Roundworms ... Of Kings and Worms or How Kings, Commoners, and Cats Are the Same Food

  • Medical Author:
    Charles Patrick Davis, MD, PhD

    Dr. Charles "Pat" Davis, MD, PhD, is a board certified Emergency Medicine doctor who currently practices as a consultant and staff member for hospitals. He has a PhD in Microbiology (UT at Austin), and the MD (Univ. Texas Medical Branch, Galveston). He is a Clinical Professor (retired) in the Division of Emergency Medicine, UT Health Science Center at San Antonio, and has been the Chief of Emergency Medicine at UT Medical Branch and at UTHSCSA with over 250 publications.

  • Medical Editor: William C. Shiel Jr., MD, FACP, FACR
    William C. Shiel Jr., MD, FACP, FACR

    William C. Shiel Jr., MD, FACP, FACR

    Dr. Shiel received a Bachelor of Science degree with honors from the University of Notre Dame. There he was involved in research in radiation biology and received the Huisking Scholarship. After graduating from St. Louis University School of Medicine, he completed his Internal Medicine residency and Rheumatology fellowship at the University of California, Irvine. He is board-certified in Internal Medicine and Rheumatology.

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What are roundworms in humans?

King Richard III remains were discovered in Leicester, England in 2012. While examining his remains, researchers discovered roundworm eggs. They sought to determine if he had been infected with the parasitic roundworms. Most of the roundworm eggs (15) were found in the coffin at the pelvic area of the king's remains while only one egg was found in soil surrounding the grave. The researchers found no other evidence for other parasites and concluded the evidence strongly supports the conclusion that King Richard III suffered from a roundworm parasitic infection.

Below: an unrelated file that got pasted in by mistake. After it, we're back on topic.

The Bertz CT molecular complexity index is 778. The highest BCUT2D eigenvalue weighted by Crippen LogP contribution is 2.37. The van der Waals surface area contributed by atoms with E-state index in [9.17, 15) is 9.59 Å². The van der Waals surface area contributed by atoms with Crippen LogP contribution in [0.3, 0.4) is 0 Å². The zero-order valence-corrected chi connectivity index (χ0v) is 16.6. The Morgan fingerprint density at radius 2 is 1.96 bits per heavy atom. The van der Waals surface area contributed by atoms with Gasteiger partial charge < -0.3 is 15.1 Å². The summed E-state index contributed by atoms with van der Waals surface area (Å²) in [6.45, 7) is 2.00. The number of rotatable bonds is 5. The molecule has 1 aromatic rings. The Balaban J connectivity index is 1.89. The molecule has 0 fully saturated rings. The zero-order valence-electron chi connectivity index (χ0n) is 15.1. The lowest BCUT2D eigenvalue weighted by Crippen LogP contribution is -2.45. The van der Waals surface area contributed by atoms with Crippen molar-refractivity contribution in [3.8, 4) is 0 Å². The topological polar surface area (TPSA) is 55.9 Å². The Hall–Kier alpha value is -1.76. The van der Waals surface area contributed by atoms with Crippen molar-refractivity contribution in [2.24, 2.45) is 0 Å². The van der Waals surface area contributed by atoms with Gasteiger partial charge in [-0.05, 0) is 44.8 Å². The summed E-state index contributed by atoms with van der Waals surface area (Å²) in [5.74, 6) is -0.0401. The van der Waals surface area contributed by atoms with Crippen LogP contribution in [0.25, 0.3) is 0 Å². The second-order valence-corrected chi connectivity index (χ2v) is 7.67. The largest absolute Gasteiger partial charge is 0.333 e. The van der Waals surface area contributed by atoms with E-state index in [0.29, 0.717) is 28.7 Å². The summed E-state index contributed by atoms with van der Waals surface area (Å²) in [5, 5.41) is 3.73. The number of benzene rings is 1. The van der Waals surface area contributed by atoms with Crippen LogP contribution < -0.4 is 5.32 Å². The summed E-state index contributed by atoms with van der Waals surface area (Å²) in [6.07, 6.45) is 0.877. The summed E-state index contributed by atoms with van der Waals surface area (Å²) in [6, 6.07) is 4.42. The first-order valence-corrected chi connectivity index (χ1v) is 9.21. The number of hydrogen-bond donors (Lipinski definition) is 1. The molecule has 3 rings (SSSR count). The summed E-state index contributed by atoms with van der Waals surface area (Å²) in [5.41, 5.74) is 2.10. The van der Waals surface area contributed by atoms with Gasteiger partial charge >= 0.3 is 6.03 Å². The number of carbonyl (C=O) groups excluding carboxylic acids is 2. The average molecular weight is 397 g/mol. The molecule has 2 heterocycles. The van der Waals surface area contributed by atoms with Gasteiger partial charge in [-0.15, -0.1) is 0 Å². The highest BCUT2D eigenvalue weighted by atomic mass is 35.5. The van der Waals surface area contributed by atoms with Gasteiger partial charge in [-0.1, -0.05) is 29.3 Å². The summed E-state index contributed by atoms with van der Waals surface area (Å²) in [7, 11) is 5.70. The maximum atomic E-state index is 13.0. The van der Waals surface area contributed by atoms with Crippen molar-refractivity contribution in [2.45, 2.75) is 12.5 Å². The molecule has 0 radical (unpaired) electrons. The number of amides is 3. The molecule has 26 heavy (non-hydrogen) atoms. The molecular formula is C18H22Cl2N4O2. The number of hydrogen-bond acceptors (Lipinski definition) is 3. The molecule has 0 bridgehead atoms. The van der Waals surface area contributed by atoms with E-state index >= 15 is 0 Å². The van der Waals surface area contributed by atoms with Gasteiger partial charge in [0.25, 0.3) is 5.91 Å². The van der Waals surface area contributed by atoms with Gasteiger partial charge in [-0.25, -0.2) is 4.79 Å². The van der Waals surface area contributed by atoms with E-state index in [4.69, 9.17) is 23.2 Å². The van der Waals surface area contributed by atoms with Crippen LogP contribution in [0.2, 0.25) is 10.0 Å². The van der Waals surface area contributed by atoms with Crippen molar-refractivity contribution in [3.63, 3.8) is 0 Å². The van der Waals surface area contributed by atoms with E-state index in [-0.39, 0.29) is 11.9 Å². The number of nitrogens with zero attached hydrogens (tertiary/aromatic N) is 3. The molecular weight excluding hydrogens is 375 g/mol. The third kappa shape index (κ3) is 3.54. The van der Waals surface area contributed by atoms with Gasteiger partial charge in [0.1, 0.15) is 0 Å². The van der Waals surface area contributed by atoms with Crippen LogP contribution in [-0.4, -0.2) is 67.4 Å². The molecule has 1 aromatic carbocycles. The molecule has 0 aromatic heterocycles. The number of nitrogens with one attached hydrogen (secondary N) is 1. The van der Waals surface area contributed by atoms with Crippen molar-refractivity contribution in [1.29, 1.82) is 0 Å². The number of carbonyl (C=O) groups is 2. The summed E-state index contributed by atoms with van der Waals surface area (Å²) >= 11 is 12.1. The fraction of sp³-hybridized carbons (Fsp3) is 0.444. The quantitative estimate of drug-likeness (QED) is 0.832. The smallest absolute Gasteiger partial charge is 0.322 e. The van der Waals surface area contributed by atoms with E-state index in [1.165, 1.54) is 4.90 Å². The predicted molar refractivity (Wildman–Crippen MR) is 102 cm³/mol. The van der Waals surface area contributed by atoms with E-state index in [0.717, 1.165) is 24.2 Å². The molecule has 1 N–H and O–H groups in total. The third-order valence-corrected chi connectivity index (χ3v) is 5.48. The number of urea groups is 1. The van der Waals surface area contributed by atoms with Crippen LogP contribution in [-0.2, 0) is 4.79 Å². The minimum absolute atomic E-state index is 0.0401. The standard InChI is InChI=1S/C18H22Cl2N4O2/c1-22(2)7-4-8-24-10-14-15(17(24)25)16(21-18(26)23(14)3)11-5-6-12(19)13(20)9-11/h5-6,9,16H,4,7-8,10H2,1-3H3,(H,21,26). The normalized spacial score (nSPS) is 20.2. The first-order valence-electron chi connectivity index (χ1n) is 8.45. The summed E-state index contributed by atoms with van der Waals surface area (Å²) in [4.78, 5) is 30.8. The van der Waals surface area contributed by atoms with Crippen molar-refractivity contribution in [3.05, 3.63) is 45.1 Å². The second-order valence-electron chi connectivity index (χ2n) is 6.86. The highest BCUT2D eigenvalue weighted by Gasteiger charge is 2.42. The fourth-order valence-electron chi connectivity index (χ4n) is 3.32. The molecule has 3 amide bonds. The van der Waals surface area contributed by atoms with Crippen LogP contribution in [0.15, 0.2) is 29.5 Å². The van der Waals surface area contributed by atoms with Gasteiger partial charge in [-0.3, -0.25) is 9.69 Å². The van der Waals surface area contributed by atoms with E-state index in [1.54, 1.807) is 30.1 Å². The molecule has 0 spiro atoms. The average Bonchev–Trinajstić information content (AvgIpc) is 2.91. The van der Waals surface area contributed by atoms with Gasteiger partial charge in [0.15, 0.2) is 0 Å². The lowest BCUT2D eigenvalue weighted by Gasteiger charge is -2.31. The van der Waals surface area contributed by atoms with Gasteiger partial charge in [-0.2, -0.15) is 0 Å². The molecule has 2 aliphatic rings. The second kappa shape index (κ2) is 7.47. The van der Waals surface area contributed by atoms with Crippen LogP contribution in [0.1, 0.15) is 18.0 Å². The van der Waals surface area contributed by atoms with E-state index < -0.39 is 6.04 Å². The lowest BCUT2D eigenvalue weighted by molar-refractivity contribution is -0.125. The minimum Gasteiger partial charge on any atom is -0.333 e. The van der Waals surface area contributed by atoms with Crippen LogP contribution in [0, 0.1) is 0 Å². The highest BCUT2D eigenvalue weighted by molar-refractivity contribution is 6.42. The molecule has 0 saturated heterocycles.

Roundworms, also known as nematodes, are a common term for parasites that comprise the phylum Nematoda that contain mainly free-living species and are located everywhere on earth. Roundworms are not ringworm, which is a fungal infection. Researchers estimate there may be as many as 500,000 species, but only about 60 species infect humans and animals as parasites. The most commonly identified parasites that use us and some animals as food for survival, multiplication, and spread (transmission to others) are termed ascariasis, trichuriasis, hookworm, enterobiasis, strongyloidiasis, filariasis, and trichinosis. Each nematode has a life cycle that can be complex. Many have only part of their cycle completed in humans and animals.

What are the symptoms of roundworms infection?

Individuals infected with roundworm parasites may show: 

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How to treat roundworms

Drugs (anthelmintic agents) are used to treat most infected patients and animals. Specific agents are used according to the species of infecting roundworm. Diagnosis is usually accomplished by identification of the species of infecting roundworm. This typically involves identification of the characteristic parasite eggs, usually found in the patient's feces. However, some can also be identified by their appearance in tissue biopsies, blood smears, or by immunological methods that are specific for individual types of roundworms.

How to prevent roundworms

Good hygiene, sanitation, and avoidance of certain arthropod bites (for example, black flies) are the best ways to avoid roundworm infections. In the 14th century, kings, commoners, and cats (and other animals) all had poor hygiene and sanitation that made them all susceptible to roundworm infection. Most roundworms don't readily distinguish between kings or commoners. Alas, like poor King Richard III, but for good hygiene, sanitation, screen doors, and bug repellent, go you or I!

Medically reviewed by Robert Cox, MD; American Board of Internal Medicine with subspecialty in Infectious Disease

REFERENCE:

Hökelek, Murat. "Nematode Infections." Medscape.com. Dec. 5, 2011. <http://emedicine.medscape.com/article/224011-overview>.


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Reviewed on 2/16/2017

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